But it doesn’t matter now. All that’s left to do now is get chewed out by Coach because we didn’t try hard enough, and we didn’t listen to him. Because we would have won if we had listened.
When a lot of guys end their playing careers, its a very emotional moment. There can be lots of crying and thinking about how they will never feel that rush again, that knotted stomach before a game as they go over plays in their head, that moment when the stomach unknots and all that fear turns to anger that swells, making them want to injure anyone in a different colored jersey by any means possible, as long as they don't get caught. And finally, that temporary high after a game, before the swelling and the headaches set in, that moment after a win when they just feel so alive.
I took a different path. When I hung up the pads and walked away from the fresh cut grass and dried dirt soaked in my own sweat, blood, and vomit, I had a smile on my face. It was time to be done, and I had and still have things to do before I (get old? Lose function in my knees?). Lots of them. First on the list was get out of the comfort zone and go to new places in the world to learn from new people about different sides of life. I bought a bike to do it.
I took a job working in a new place over the summer, Woods Hole, Cape Cod, and I got a lot of traveling by bike in. All over Massachussetts. I fell in love with my steel frame Surly touring bike. The next summer I cut the frame in half and put steel couplers in it so that I could fit it in a suitcase and travel with it without any detriment to the function of the frame, and I took it to Alaska with me and rode across the state. But that’s not what I am here to tell you about. I am here to tell you about athletics. And during the school year I can’t travel with my bike. So I decided to race it.
My bike is a steel frame touring bike - probably the last choice of bike for any cyclist to complete a criterium with. For that matter, probably the last choice for a time trial, too, and a hilly road race! The frame is too heavy, the wheelbase is too long, the bottom bracket too low, the tan finish and leather seat are certainly too ugly.
When I clipped in for my first race on a slick New York city street in the middle of monsoon-like conditions that foreboded the disasters ahead for an offensive lineman trying to race bikes, my pedals rang like a church bell on Sunday morning. The stiff frame responded to my lightest motion and the unsightly tan frame shone gold.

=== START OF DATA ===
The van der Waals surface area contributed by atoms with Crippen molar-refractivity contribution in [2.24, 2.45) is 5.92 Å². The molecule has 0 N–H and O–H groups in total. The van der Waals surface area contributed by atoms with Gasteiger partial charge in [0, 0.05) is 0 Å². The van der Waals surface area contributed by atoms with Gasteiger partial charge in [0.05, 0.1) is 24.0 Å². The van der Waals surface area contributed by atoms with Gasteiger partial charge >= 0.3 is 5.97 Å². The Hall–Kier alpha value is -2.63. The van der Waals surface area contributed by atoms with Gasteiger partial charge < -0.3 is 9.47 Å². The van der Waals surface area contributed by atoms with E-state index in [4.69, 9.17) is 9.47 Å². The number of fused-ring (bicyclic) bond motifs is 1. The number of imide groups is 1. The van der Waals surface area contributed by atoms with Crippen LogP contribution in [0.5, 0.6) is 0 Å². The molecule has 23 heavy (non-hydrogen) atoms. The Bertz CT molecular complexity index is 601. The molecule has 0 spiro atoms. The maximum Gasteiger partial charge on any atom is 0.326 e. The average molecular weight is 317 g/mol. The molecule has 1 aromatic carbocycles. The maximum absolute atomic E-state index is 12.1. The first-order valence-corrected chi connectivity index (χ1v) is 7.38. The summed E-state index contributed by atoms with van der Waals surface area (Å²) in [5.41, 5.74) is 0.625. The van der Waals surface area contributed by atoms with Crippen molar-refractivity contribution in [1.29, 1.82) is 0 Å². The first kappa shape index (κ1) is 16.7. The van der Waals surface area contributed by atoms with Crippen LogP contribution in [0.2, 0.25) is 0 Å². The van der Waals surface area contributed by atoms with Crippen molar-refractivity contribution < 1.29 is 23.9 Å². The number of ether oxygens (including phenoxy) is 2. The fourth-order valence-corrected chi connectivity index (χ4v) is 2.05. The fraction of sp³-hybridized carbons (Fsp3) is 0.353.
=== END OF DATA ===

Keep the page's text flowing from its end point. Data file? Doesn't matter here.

With the shot of a gun we were off… cautiously. Drops of water sprayed in everyone’s eyes, and I tried to settle into a good position about three riders back. At that point in time, I didn’t know about picking and catching breaks, prime laps, or even what a peloton was; I just knew I wanted to ride my bike fast, but that if I stayed behind a few folks I would conserve energy by letting them break the wind for me. For a half hour we went around the track. Near the end of the race the bell rang – I thought it was the last lap. So, after rounding the last soaked sharp corner, I took off. Behind me I heard a Darthmouth rider tell one of his teammates “don’t go for him – it’s not worth it,” which of course seemed strange to me with the race on the line, but I sprinted on and crossed the finish line first. Well, that was my introduction to the prime lap – a lap in which the winner gets prizes or points that, in comparison to winning the race, add up to a fairly insignificant amount.
Well, needless to say, the race wasn’t over. As I began slowing down after the finish line, other racers zoomed past me. Surprised, I worked to catch back onto the lead group. Coming around the last corner of the true last lap, I was exhausted! I took fifth.
Over the years, I kept racing, getting more and more interested in the techniques and challenge of the sport. I moved up categories; learned about the Peloton, breaks, and more than I wanted to know about external bottom brackets and the physics of radially-spoked wheels; split my face open in a crit crash and had it sowed back together; tried an fell in love with cyclocross racing; had my good races; my bad races; and – eventually – my wins.
I made great friends with my cycling teammates, and we went to races any way we could, and stayed on just about any floor that would let us crash for the night. When we went to race in Philly we stayed with my brother at UPenn. We had driven a great old blue van with window shades, and as Garrett walked past trying to locate us to let us into his place, we stuck our heads out one of the windows and said “hey kid, you want some candy?”
And through it all, the most refreshing part was that I cycled for fun. I often say that the most fun I had racing was at cyclocross race in which I crashed six times and came in second-to-last. It was a blast! Quite the opposite end of the spectrum from football: people don’t know you are on the cycling team – people don’t know there is a cycling team! For me, there is nothing more refreshing.
I guess the old adage is true: you get another hand soon after you fold. Make the best of it, and enjoy it.